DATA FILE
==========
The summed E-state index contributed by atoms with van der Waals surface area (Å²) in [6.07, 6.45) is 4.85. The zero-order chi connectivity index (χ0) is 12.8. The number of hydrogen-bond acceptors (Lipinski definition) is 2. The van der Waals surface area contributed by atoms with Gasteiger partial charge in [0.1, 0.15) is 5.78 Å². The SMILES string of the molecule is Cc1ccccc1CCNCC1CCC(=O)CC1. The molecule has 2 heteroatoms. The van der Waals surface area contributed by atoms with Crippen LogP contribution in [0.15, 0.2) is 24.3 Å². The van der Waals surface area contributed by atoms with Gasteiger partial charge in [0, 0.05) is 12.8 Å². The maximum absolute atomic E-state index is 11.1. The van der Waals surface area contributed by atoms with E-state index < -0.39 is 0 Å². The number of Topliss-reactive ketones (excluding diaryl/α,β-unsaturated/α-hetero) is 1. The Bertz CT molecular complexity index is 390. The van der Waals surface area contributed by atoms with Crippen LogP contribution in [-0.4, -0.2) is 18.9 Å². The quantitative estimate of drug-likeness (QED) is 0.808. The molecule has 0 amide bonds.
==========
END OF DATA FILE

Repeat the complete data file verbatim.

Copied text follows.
The summed E-state index contributed by atoms with van der Waals surface area (Å²) in [6.07, 6.45) is 4.85. The zero-order chi connectivity index (χ0) is 12.8. The number of hydrogen-bond acceptors (Lipinski definition) is 2. The van der Waals surface area contributed by atoms with Gasteiger partial charge in [0.1, 0.15) is 5.78 Å². The SMILES string of the molecule is Cc1ccccc1CCNCC1CCC(=O)CC1. The molecule has 2 heteroatoms. The van der Waals surface area contributed by atoms with Crippen LogP contribution in [0.15, 0.2) is 24.3 Å². The van der Waals surface area contributed by atoms with Gasteiger partial charge in [0, 0.05) is 12.8 Å². The maximum absolute atomic E-state index is 11.1. The van der Waals surface area contributed by atoms with E-state index < -0.39 is 0 Å². The number of Topliss-reactive ketones (excluding diaryl/α,β-unsaturated/α-hetero) is 1. The Bertz CT molecular complexity index is 390. The van der Waals surface area contributed by atoms with Crippen LogP contribution in [-0.4, -0.2) is 18.9 Å². The quantitative estimate of drug-likeness (QED) is 0.808. The molecule has 0 amide bonds.